Date of Award
MCM - MA Clinical Mental Health Counseling
Marisol S. Norris
Dementia is one of the most prevalent diagnoses for elders causing strain and debilitation of their social, mental, physical, emotional, behavioral and psychological faculties. Due to the nature of this condition, treatments for dementia have been structured to aid and improve the well-being and quality of life for those afflicted. Some of the goals that assisted-living services establish include reducing anxiety, increasing levels of comfort, improving mood, memory care and bettering verbal processing. Music therapy has been an intervention that assists with establishing these goals and implementing strategies resulting in short-term and long-term effects for those receiving treatment for dementia.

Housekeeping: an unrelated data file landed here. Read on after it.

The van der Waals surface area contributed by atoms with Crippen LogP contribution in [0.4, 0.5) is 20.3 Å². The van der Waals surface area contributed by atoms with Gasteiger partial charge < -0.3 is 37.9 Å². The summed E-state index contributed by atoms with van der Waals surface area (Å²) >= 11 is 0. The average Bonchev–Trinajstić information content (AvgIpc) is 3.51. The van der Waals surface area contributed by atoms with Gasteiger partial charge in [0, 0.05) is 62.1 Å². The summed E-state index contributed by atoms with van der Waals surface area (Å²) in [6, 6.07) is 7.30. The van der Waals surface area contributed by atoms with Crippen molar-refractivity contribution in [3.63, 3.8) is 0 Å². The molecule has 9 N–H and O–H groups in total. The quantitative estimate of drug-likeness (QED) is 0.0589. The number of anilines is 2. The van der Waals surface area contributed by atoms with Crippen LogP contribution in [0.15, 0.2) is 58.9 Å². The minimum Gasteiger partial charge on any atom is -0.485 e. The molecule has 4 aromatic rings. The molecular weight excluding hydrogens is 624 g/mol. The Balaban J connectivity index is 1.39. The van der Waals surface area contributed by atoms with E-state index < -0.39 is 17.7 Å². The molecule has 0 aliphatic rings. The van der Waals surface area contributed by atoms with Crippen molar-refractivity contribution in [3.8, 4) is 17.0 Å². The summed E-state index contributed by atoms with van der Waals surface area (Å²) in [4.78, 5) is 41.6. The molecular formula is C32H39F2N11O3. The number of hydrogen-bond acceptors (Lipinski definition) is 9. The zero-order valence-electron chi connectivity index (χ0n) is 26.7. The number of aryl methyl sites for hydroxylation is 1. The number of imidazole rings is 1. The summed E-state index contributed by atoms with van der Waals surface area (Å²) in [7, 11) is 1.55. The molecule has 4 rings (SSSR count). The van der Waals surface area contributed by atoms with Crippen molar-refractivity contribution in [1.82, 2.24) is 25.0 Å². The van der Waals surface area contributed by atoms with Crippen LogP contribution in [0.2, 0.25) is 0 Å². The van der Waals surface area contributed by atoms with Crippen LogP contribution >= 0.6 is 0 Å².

This paper explored how the literature based on music therapy for elders with dementia has been defined and evolved over time and what could be done to explore more social aspects of the work within an assisted-living setting on many levels (i.e. peer to peer, client to therapist, client to assisted living staff). The literature detailed the results from studies that have explored short-term and long-term effects of music therapy and the varying theoretical approaches developed and implemented. Additionally, the literature presented describe how music therapy treatments are introduced to programs seeking out non-pharmacological measures to treat elders with dementia. In so doing, music therapy is presented as assisting elders to be individually empowered through use and acknowledgement of their personal narratives as well as socially empowered through efforts of clients working and interacting with one another in the same setting along with staff and caregivers who work to improve their lives.
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Burke, Benjamin, "Assisting Elders with Dementia in Residential Settings through Music Therapy: A Literature Review" (2019). Expressive Therapies Capstone Theses. 222.
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